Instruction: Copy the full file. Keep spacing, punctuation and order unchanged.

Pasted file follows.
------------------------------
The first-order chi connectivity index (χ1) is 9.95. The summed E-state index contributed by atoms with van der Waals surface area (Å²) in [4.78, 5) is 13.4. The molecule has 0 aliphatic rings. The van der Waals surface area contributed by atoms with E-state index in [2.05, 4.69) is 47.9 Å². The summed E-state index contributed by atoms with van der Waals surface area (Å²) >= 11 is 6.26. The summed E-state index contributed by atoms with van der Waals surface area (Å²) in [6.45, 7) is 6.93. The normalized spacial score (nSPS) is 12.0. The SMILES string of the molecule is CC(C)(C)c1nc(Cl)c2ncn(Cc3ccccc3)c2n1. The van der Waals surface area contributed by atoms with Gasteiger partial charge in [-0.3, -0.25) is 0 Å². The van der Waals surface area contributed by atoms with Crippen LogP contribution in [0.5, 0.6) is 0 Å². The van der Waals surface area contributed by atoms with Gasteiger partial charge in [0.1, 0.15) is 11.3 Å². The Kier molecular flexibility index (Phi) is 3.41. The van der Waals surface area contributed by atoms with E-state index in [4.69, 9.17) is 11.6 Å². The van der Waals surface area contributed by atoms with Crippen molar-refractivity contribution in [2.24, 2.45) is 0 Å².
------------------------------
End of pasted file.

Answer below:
The first-order chi connectivity index (χ1) is 9.95. The summed E-state index contributed by atoms with van der Waals surface area (Å²) in [4.78, 5) is 13.4. The molecule has 0 aliphatic rings. The van der Waals surface area contributed by atoms with E-state index in [2.05, 4.69) is 47.9 Å². The summed E-state index contributed by atoms with van der Waals surface area (Å²) >= 11 is 6.26. The summed E-state index contributed by atoms with van der Waals surface area (Å²) in [6.45, 7) is 6.93. The normalized spacial score (nSPS) is 12.0. The SMILES string of the molecule is CC(C)(C)c1nc(Cl)c2ncn(Cc3ccccc3)c2n1. The van der Waals surface area contributed by atoms with Gasteiger partial charge in [-0.3, -0.25) is 0 Å². The van der Waals surface area contributed by atoms with Crippen LogP contribution in [0.5, 0.6) is 0 Å². The van der Waals surface area contributed by atoms with Gasteiger partial charge in [0.1, 0.15) is 11.3 Å². The Kier molecular flexibility index (Phi) is 3.41. The van der Waals surface area contributed by atoms with E-state index in [4.69, 9.17) is 11.6 Å². The van der Waals surface area contributed by atoms with Crippen molar-refractivity contribution in [2.24, 2.45) is 0 Å².